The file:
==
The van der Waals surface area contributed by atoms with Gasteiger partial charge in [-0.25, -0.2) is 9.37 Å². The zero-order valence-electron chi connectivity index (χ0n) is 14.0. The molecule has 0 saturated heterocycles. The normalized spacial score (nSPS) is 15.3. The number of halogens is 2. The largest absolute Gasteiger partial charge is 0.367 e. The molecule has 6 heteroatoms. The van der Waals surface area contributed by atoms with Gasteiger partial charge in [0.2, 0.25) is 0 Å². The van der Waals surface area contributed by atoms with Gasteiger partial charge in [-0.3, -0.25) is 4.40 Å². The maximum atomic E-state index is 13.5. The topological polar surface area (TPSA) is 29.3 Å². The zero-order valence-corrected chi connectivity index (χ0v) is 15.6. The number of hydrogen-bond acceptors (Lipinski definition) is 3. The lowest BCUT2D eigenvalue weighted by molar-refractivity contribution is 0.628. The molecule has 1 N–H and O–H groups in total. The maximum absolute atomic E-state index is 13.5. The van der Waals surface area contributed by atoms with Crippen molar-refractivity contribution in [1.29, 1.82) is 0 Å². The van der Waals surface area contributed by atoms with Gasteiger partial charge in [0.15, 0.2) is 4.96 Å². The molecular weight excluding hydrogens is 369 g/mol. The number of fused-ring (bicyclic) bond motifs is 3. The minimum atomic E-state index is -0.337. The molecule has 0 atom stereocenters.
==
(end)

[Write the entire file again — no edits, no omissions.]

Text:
The van der Waals surface area contributed by atoms with Gasteiger partial charge in [-0.25, -0.2) is 9.37 Å². The zero-order valence-electron chi connectivity index (χ0n) is 14.0. The molecule has 0 saturated heterocycles. The normalized spacial score (nSPS) is 15.3. The number of halogens is 2. The largest absolute Gasteiger partial charge is 0.367 e. The molecule has 6 heteroatoms. The van der Waals surface area contributed by atoms with Gasteiger partial charge in [0.2, 0.25) is 0 Å². The van der Waals surface area contributed by atoms with Gasteiger partial charge in [-0.3, -0.25) is 4.40 Å². The maximum atomic E-state index is 13.5. The topological polar surface area (TPSA) is 29.3 Å². The zero-order valence-corrected chi connectivity index (χ0v) is 15.6. The number of hydrogen-bond acceptors (Lipinski definition) is 3. The lowest BCUT2D eigenvalue weighted by molar-refractivity contribution is 0.628. The molecule has 1 N–H and O–H groups in total. The maximum absolute atomic E-state index is 13.5. The van der Waals surface area contributed by atoms with Crippen molar-refractivity contribution in [1.29, 1.82) is 0 Å². The van der Waals surface area contributed by atoms with Gasteiger partial charge in [0.15, 0.2) is 4.96 Å². The molecular weight excluding hydrogens is 369 g/mol. The number of fused-ring (bicyclic) bond motifs is 3. The minimum atomic E-state index is -0.337. The molecule has 0 atom stereocenters.